long-awaited federal study finally made its debut in
February, recommending significant changes in forensic
science practices and questioning the foundations of
some disciplines. With advice for the scientific and
legal communities, the study from the National Academy of
Sciences may shed heat and light on a debate about crime
laboratories and the admission and weight given to forensic
science testimony. But its sharpest criticisms are unlikely
to lead to consensus among a divided legal community.
““““Strengthening the Forensic Science System in the United
States: A Path Forward””emerges from a committee called for
by Congress in 2006. That directive followed a number of
errors and failures in crime labs, coroners’’offices and
expert testimony. The worst cases were widely reported. In
some, forensic evidence had been stored improperly, lost or
discarded entirely, making it impossible to determine guilt
or innocence using the most recent scientific technology.
Other failures led to what some say were mistaken convictions
and, in at least one case, an execution.
Forensic FailuresAs scientists and lawyers examine the NAS study, they may deter-
mine whether well-publicized failures are representative or atypical.
But many cases, anecdotal or not, are disturbing.
For example, in 2004, the Houston Police Department discovered almost 300 boxes of evidence from the 1970s, boxes that it
had lost. Reports of disorganization and poor systems had plagued
the department’s crime lab since at least 2002. But the discovery
was stunning. The mislabeled boxes contained a vast variety of evidence, much of which would be necessary when a convicted person
seeks to re-test evidence using newer methods. Loss of the evidence
forestalled those attempts.
Poor lab procedures and conditions have been reported at the
FBI and in other states, including Virginia, Ohio, Montana and
In Colorado, the loss, contamination or destruction of biological evidence in crime labs has been reported. Such instances have led
to bills in some states that would require the preservation of evidence for the life of the defendant in major felony crimes; proposals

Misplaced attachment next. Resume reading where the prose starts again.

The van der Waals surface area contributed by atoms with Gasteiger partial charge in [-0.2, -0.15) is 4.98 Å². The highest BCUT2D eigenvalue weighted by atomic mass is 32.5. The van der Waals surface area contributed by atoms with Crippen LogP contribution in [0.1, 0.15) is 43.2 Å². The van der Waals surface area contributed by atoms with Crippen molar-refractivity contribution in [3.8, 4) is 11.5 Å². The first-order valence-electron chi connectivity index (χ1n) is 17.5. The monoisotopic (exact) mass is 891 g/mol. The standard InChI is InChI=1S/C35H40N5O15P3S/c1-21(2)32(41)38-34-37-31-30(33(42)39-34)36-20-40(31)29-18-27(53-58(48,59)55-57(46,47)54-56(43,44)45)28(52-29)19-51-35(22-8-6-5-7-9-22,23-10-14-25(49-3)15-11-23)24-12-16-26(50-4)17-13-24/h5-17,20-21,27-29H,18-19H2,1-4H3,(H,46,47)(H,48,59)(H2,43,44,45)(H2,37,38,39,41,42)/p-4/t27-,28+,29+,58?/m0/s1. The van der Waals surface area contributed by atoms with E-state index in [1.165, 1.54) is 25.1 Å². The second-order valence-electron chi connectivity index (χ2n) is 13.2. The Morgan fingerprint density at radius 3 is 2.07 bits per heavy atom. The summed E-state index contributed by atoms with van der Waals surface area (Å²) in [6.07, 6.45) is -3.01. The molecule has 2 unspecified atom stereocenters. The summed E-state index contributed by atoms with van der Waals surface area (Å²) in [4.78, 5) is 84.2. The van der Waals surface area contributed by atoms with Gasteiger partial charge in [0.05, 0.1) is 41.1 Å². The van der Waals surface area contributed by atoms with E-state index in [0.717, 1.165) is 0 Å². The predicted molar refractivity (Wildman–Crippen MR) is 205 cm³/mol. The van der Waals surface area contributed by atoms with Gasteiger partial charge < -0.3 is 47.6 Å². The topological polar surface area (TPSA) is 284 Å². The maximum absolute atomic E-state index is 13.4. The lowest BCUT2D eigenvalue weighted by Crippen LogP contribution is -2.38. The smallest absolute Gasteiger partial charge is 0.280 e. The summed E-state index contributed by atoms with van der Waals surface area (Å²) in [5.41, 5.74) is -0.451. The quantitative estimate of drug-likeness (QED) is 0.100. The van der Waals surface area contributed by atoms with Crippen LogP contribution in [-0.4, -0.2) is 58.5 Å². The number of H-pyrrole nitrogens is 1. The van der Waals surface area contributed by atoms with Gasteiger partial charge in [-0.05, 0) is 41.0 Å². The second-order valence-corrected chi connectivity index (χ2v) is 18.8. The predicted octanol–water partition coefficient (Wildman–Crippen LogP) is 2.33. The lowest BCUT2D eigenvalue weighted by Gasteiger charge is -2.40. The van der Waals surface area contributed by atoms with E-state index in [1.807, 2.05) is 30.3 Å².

also include the creation of uniform standards for DNA retention.
Few disagree with the value of preserving such evidence, allow-
ing developments in science to catch up.
In January, for instance, five people were pardoned for the 1985
rape and murder of a Nebraska woman. Improved DNA tests exonerated the defendants, some of whom had pleaded guilty when
threatened with the death penalty. But the Denver Post reported
that the Assistant Attorney General on the case testified this year to
the parole board that the five were innocent, “not beyond a reasonable doubt, but beyond all doubt.”
Preservation is vital. But forensic evidence also can be misused
when it arrives in a courtroom.
In Arizona, Ray Krone was convicted and sentenced to death in
a 1991 rape and murder; a central part of the case against him was
bite-mark testimony, later shown to be faulty. He was exonerated
years later when DNA technology not available at the time of trial
linked another man to the crime.
And in Wisconsin, Robert L. Stinson was convicted of murder
in 1984, but was freed in January after tests found that bite marks
and DNA did not match crime-scene evidence.
Forensic mistakes can be deadly. Cameron Willingham was convicted in the 1992 arson of his Texas home, a fire that killed his
three daughters. Prosecution witnesses in the trial interpreted evidence as indicating a deliberately set fire. The most up-to-date
technology, however, showed the exact opposite. In fact, experts
with the same evidence in other courtrooms testified that other
fires were accidental. Willingham was executed in 2004.
A report on the Willingham case was written by five experts com-
missioned (but not paid) by the Innocence Project, a legal clinic that
seeks to overturn wrongful convictions. But despite what some may
argue is a partisan source, Texas is taking the report seriously.
Like other states, Arizona has taken steps to address changes in sci-
ence that may—or should—lead to changes in forensic science evi-
Following on the work of a task force on DNA and forensic
technology (for its report, see sidebar on p. 16), the Arizona
Attorney General’s Office in 2007 established the Forensic Services